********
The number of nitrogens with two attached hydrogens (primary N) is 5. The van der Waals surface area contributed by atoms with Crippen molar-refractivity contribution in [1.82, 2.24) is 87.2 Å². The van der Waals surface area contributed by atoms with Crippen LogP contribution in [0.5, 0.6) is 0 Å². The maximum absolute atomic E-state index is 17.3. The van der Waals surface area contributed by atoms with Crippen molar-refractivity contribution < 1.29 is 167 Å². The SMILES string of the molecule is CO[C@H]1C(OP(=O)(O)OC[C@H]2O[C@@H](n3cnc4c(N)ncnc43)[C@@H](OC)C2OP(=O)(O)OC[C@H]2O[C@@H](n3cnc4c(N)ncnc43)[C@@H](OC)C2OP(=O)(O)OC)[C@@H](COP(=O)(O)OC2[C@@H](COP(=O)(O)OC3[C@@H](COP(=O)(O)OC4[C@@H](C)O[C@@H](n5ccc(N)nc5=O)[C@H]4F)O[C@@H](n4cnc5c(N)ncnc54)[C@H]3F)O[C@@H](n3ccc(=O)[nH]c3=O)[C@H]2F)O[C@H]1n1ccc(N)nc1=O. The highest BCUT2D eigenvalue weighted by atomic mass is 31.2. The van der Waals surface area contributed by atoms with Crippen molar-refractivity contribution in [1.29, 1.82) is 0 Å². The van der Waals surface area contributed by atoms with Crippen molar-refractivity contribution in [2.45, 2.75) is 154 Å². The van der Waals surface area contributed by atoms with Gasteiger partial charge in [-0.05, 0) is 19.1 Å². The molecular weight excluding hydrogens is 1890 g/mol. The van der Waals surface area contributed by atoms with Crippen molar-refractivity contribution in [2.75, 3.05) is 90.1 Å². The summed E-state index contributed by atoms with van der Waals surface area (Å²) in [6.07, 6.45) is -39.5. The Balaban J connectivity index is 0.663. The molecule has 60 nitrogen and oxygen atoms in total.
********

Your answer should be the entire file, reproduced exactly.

The number of nitrogens with two attached hydrogens (primary N) is 5. The van der Waals surface area contributed by atoms with Crippen molar-refractivity contribution in [1.82, 2.24) is 87.2 Å². The van der Waals surface area contributed by atoms with Crippen LogP contribution in [0.5, 0.6) is 0 Å². The maximum absolute atomic E-state index is 17.3. The van der Waals surface area contributed by atoms with Crippen molar-refractivity contribution < 1.29 is 167 Å². The SMILES string of the molecule is CO[C@H]1C(OP(=O)(O)OC[C@H]2O[C@@H](n3cnc4c(N)ncnc43)[C@@H](OC)C2OP(=O)(O)OC[C@H]2O[C@@H](n3cnc4c(N)ncnc43)[C@@H](OC)C2OP(=O)(O)OC)[C@@H](COP(=O)(O)OC2[C@@H](COP(=O)(O)OC3[C@@H](COP(=O)(O)OC4[C@@H](C)O[C@@H](n5ccc(N)nc5=O)[C@H]4F)O[C@@H](n4cnc5c(N)ncnc54)[C@H]3F)O[C@@H](n3ccc(=O)[nH]c3=O)[C@H]2F)O[C@H]1n1ccc(N)nc1=O. The highest BCUT2D eigenvalue weighted by atomic mass is 31.2. The van der Waals surface area contributed by atoms with Crippen molar-refractivity contribution in [1.29, 1.82) is 0 Å². The van der Waals surface area contributed by atoms with Crippen molar-refractivity contribution in [2.45, 2.75) is 154 Å². The van der Waals surface area contributed by atoms with Gasteiger partial charge in [-0.05, 0) is 19.1 Å². The molecular weight excluding hydrogens is 1890 g/mol. The van der Waals surface area contributed by atoms with Crippen molar-refractivity contribution in [2.75, 3.05) is 90.1 Å². The summed E-state index contributed by atoms with van der Waals surface area (Å²) in [6.07, 6.45) is -39.5. The Balaban J connectivity index is 0.663. The molecule has 60 nitrogen and oxygen atoms in total.